In Book 2 of the “Parasol Protectorate,” a racy supernatural riff on Victorian steampunk, something has taken the fangs out of London’s werewolves and vampires. No worries! Lady Maccon (formerly Miss Alexia Tarabotti) is on the case. In her role as the preternatural adviser to Her Majesty’s Shadow Council—a role she earned by being the only soulless, supernatural-powers-neutralizing, respectable married lady in town—she gate-crashes a reunion between her werewolf husband and his former pack, somewhere in the southern Scottish Highlands.
The author of the “Secret Country” trilogy, when asked to contribute a volume to a series of fairy-tale novelizations, delved instead into a traditional Scots ballad about a girl named Janet who saves her lover from being sacrificed to the powers of Hell by the Queen of Faerie. Transferring the setting to the campus of a small midwestern college in the 1970s, she weaves this eerie storyline into a tale of ghosts, time travelers, young people discovering love and friendship, and the magic of literature, especially English and ancient Greek.
The first of (at present) five books in a series titled “The Parasol Protectorate” introduces a world that combines Victorian-era Steampunk with vampires, werewolves, and ghosts. It’s a romantic comedy of manners with a broad streak of sensuous eroticism, ripe for an Adult Content Advisory. How ripe? Let me tell you. One day on my way to work, while listening to the audio-book expertly narrated by Emily Grey, I had to turn off my car stereo several blocks short of my destination. No more needs to be said.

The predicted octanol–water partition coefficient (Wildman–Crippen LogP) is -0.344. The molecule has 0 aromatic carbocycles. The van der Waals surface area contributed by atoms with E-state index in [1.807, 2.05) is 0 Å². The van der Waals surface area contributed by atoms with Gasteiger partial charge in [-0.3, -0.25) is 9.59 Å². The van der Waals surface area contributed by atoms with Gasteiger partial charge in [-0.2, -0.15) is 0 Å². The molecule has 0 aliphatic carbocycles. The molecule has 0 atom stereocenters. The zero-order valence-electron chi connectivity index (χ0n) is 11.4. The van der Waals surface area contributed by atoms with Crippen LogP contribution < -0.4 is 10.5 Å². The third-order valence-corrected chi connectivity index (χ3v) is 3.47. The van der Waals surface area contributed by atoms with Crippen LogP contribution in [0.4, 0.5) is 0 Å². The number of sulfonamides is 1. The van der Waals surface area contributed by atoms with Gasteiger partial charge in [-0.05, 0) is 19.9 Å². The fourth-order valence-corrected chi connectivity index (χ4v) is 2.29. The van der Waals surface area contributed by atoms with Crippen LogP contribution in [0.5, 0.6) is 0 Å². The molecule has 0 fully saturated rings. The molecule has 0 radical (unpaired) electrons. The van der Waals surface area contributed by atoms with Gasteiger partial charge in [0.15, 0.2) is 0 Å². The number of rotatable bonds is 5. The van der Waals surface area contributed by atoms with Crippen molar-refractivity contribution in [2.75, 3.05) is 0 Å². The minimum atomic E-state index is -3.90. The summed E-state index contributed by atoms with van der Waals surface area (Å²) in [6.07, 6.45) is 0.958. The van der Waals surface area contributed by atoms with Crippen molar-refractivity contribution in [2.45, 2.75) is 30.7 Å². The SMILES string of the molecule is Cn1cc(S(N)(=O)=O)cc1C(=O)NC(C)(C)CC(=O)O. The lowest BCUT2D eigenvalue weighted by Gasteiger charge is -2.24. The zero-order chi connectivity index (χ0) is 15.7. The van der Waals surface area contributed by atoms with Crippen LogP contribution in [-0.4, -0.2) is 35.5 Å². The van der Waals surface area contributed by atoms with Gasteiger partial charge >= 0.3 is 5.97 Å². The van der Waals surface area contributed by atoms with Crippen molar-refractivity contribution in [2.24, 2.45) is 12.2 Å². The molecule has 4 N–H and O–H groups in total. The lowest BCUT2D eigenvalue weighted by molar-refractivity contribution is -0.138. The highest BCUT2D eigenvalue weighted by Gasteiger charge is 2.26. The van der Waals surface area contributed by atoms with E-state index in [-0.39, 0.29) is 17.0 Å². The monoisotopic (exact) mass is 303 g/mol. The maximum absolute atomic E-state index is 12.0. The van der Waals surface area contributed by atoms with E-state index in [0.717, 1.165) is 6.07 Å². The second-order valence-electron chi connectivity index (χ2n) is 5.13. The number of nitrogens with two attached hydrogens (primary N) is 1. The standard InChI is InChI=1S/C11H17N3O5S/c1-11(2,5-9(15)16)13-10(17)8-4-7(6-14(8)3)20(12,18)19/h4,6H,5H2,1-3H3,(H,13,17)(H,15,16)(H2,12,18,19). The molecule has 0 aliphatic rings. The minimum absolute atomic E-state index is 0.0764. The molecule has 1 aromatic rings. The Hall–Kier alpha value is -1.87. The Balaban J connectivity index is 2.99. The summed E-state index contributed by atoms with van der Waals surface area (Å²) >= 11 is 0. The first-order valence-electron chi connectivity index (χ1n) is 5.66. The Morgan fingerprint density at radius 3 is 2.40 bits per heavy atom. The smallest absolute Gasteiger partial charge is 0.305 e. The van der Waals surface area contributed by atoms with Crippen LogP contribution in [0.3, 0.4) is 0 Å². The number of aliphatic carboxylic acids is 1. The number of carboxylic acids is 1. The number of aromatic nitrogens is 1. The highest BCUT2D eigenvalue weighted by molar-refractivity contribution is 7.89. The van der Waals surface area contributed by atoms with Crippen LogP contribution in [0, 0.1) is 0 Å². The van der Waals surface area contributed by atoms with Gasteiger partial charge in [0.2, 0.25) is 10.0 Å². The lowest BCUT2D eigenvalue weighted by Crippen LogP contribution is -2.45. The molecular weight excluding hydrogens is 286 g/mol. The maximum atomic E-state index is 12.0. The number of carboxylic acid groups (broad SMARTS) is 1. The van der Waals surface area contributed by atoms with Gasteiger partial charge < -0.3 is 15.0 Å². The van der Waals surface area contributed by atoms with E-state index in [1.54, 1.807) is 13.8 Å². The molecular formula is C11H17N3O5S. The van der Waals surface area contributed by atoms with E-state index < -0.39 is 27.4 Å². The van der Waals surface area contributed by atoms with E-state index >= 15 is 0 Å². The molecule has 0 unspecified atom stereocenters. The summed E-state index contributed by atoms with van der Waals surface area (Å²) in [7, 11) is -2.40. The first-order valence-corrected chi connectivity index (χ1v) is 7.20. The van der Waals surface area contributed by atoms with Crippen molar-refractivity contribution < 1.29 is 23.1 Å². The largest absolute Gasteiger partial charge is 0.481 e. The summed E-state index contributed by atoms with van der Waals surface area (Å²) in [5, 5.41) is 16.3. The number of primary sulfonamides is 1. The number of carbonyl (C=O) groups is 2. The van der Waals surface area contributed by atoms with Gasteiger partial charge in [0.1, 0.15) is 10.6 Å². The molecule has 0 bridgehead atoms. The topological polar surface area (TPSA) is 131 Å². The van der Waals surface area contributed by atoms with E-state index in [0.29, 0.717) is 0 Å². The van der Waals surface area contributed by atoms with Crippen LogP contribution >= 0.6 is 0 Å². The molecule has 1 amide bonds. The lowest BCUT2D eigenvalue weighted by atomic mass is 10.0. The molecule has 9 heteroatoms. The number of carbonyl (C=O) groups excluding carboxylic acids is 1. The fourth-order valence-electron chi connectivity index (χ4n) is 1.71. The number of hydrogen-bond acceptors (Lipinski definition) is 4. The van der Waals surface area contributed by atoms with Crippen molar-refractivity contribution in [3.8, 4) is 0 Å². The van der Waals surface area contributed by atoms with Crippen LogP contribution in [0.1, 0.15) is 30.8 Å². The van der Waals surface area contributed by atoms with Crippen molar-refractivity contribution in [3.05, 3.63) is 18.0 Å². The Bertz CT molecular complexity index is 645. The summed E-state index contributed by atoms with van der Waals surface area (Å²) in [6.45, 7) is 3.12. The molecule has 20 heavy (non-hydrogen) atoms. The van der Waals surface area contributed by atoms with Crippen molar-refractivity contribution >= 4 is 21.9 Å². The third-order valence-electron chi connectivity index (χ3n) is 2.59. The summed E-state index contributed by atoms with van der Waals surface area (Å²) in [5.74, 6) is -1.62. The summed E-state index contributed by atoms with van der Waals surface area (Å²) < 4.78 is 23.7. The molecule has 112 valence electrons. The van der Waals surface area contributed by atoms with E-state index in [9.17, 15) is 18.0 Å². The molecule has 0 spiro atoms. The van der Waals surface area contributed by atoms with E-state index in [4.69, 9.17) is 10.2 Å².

In the first six books of the Greywalker series, Seattle-based private eye Harper Blaine uses her unique abilities to interact with such paranormal beings as vampires, ghosts, poltergeists, necromancers, zombies, Chinese demons, Native American monsters, Egyptian gods, and Thames riverspawn. Her cases have taken her underground, into the ivory tower of academics, back in time (sort of), into the wilds of “Twilight” country, and back from the dead. Now, finally, in Book 7 she fulfills the possibility inherent in a series by an author who lives on a boat, in a magical mystery involving the paranormal sea-life of Puget Sound.
I understand exactly why “The Automated Detective” came up in conversation after my friends read my review of “The Manual of Detection”. The mash-up of sci-fi/fantasy and hard-boiled detective fiction really is an up and coming genre. If my review of “Manual” gave the impression that it controls that territory unchallenged, I apologize. On the other hand, “The Manual of Detection” thrives in a world completely different from this book. The one is a straight-faced cocktail of period detective story and surrealist dream sequence; the other, an outrageous spoof of the era of pulp-fiction that scatters its in-jokes, machine-gun style, across both genres indiscriminately.